President Rajapaksa was infuriated when he was told of Azath Salley’s comments. The tale carriers may very well have exaggerated or distorted what was actually stated. It is however well known that President Rajapaksa regards his immediate family as being “out of bounds” for adverse political criticism.
It may be recalled that many years ago the slain editor of “The Sunday Leader” Lasantha Wickrematunga wrote in his newspaper that Mahinda Rajapaksa had telephoned him and berated him for dragging in his(Presidents) family. There too the President had been misinformed that “The Sunday Leader”was going to carry a disparaging article about the first lady.According to Lasantha , during the heated argument Mahinda had emphasised that his family should be left alone.
Viewed against this backdrop the reason for speedy action against Azath Salley seems crystal clear!Once Azath Salley incurred the wrath of President Rajapaksa punitive action against him seemed inevitable.
Opposition politicians and Human Rights activists protesting the unjust arrest of Azath Salley have described it as political victimisation and suppression of dissent. Their descriptions are indeed correct! There has been simmering anger at the political activities of Azath Salley within Govt ranks but the flashpoint of tension that triggered off action against him at this juncture was the TV interview.
It is totally unacceptable for any person to be penalised for such flimsy reasons but unbelievable as it may seem that is what seems to be happening in the emerging wonder of Asia. Whatever the real reason for the arrest it is highly unlikely that the actual fact would be revealed during Salley’s interrogation or possible indictment.The overt focus would be on the Interview to “Junior Vikatan” and not on the TNL “Ezhuchchi” show!
What is necessary now is to devise ways and means to save Salley’s life in the first instance and then ensre his release from Police custody. Abhorrent as it may seem the only way out at present is only through appealing to President Rajapaksa himself. Sri Lanka is a country where the minister of Justice laments about erosion of rule of law and where the de jure chief justice is impeached through a kangaroo court masquerading as a Parliamentary select committee. In such a situation there is no choice other than to approach the President despite prevailing circumstances. He who inflicted the malady can and must provide the remedy.
Efforts are currently on to soothe President Rajapaksa’s ruffled feelings and secure justice for Azath Salley. It is learnt reliably that a senior Muslim cabinet minister and a Muslim local authority head have directly appealed to the President. Rajapaksa had not made any comment except to say “Pauw” (Sin)when told of Salley’s deteriorating health.
It is in this context that the letter written to President Rajapaksa by Azath’s daughter Ameena assumes huge significance. According to a report in “Newsfirst”, She has in that letter made a special request to the President.
She states in the letter that her father has been unjustly arrested and has commenced a hunger strike from the time of his arrest.As he has refused food and water, his health is deteriorating,Ameena says in the letter that although she and her mother had visited him and asked him to take food and water, he had refused.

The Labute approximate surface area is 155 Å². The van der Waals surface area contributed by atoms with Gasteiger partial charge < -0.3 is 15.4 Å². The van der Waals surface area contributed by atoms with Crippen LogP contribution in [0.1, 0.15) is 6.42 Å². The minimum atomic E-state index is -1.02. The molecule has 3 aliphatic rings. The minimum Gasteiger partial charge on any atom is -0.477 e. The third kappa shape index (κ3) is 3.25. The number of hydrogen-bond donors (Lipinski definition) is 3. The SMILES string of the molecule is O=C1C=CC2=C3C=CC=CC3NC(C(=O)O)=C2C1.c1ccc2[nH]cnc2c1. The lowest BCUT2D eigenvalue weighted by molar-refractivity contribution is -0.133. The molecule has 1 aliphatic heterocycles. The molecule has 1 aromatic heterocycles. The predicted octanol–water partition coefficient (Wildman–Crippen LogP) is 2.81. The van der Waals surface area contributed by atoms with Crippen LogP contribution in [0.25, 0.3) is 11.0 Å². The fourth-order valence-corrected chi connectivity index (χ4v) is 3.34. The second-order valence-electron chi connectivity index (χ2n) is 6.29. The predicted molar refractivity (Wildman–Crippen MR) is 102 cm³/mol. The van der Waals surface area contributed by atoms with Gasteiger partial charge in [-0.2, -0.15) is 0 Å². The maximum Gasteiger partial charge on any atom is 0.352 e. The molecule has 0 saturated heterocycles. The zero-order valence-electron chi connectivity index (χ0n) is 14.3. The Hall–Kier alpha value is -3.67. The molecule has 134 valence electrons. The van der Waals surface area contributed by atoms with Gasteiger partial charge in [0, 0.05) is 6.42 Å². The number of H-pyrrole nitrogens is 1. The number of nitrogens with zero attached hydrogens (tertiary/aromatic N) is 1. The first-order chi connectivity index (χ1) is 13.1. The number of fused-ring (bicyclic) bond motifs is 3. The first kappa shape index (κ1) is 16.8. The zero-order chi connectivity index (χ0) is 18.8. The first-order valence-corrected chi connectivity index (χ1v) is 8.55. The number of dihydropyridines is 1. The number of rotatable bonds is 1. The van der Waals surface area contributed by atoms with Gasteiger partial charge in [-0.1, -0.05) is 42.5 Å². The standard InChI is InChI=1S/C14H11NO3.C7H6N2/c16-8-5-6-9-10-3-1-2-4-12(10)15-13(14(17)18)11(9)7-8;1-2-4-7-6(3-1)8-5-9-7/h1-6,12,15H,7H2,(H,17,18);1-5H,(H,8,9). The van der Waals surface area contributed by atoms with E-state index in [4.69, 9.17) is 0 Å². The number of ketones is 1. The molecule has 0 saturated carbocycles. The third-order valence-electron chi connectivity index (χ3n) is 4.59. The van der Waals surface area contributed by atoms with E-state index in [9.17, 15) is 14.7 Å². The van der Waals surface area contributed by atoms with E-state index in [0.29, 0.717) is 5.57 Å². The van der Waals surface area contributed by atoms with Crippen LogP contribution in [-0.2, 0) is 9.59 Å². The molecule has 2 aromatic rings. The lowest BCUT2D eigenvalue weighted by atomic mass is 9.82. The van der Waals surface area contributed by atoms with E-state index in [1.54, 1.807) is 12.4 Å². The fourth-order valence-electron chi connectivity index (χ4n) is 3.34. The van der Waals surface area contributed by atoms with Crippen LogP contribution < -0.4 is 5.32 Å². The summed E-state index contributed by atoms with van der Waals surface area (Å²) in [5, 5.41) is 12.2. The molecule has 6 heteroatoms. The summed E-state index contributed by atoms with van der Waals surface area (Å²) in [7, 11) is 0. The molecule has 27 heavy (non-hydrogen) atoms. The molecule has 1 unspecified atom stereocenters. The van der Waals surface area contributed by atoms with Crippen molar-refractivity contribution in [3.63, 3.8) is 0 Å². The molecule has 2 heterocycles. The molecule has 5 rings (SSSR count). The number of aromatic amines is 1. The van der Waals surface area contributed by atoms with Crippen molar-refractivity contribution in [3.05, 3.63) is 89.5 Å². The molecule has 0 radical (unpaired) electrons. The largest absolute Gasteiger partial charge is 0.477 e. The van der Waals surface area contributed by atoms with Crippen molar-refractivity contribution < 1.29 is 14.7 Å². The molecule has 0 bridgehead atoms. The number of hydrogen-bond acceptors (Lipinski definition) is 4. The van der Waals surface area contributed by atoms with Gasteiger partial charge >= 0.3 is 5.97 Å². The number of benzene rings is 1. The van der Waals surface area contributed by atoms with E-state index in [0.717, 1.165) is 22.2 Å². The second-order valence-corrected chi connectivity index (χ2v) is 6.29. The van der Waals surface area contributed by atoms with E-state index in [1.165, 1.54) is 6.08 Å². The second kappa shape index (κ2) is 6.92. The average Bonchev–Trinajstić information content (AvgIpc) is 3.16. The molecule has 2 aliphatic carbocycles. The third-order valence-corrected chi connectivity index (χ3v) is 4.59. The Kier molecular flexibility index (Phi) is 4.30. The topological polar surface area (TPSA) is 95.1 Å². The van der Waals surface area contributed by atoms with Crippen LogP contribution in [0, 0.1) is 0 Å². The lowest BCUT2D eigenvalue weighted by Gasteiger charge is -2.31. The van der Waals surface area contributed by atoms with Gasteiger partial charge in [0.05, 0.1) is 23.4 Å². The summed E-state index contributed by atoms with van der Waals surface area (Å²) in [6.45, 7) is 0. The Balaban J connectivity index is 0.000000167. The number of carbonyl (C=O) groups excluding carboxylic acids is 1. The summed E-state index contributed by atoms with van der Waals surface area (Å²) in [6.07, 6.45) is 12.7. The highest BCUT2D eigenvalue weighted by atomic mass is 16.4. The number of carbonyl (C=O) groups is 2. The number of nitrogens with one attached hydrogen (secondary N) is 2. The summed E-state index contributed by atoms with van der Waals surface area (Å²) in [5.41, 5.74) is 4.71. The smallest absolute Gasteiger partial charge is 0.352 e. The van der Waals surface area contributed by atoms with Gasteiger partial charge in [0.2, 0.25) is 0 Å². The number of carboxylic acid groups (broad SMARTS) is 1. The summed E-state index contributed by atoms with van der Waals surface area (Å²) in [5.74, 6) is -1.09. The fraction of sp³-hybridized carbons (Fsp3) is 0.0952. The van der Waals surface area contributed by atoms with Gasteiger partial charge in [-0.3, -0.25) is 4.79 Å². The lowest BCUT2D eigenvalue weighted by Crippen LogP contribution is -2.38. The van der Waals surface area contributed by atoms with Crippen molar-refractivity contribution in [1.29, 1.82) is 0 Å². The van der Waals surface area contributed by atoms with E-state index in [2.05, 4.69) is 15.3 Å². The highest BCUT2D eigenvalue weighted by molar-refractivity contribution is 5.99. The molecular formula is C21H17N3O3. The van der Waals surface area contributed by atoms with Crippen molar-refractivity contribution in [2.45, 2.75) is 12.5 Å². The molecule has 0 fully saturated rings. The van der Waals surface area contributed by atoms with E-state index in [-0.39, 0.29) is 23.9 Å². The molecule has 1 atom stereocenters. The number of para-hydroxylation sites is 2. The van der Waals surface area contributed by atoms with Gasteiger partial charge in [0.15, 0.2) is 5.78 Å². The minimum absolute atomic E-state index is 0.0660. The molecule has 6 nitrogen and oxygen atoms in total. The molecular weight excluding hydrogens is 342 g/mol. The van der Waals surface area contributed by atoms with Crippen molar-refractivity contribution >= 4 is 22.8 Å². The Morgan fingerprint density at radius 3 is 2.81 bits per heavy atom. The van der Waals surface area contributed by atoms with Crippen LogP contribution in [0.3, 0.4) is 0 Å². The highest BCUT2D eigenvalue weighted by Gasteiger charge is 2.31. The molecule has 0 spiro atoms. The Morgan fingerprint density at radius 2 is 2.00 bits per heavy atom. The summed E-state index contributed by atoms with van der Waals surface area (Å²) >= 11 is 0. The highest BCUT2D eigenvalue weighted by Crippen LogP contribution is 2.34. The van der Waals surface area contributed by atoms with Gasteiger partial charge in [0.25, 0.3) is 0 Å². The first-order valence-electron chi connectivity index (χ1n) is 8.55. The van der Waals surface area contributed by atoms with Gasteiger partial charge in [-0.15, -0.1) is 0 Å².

She further says in her letter to the president -
“Since I was a small child, it has been a well known fact to me, that you are a close friend of our family and I am sure that if you were, to offer a glass of water to him by your hand, he would return to normal”.
“You and the people of the country are aware of how dedicated my father was towards your becoming the President”.
“Thereby, I strongly believe, that a glass of water offered by your hand, would safeguard the life of a person who is dedicated to peace in this country, and who is also your friend.”
“Therefore, I kindly request that you turn your sympathy and attention towards my father and fulfill the above request.”
The anguish and agony of a daughter is patently visible in the request made by Ameena to President Rajapaksa regarding her father. The humanitarian nature of the request affords President Rajapaksa an opportunity to do the right thing.
It was only on May day that the Machiavelli of Medamulana confounded his political opponents by reversing part of the newly imposed electricity tariffs.In a deft political move the President detached himself from the decision made by the government of which he is head and made a concession to the people. If there is any kudos to be earned by this action all that would accrue to the President and not his Government.
pic via: facebook.com/reno.azath
pic via: facebook.com/reno.azath
Likewise the appeal made by Azath’s daughter provides Mahinda a chance to both make amends and engage in political damage control. The action taken against Azath Salley has deep and far reaching implications. The consequences would be terrible for the President and the Government in the long run. With Salley’s health deteriorating the worst may happen. If it does the excreta will collide with the oscillator in political terms both nationally and internationally.
It is time therefore for President Rajapaksa to act now and act fast. He should avail himself of the opportunity provided and oblige the pathetic request made by Azath Salley’s daughter. This would help to restore Salley’s health and salvage the situation.
Thereafter Azath Salley should be released unconditionally!
DBS Jeyaraj can be reached at dbsjeyaraj@yahoo.com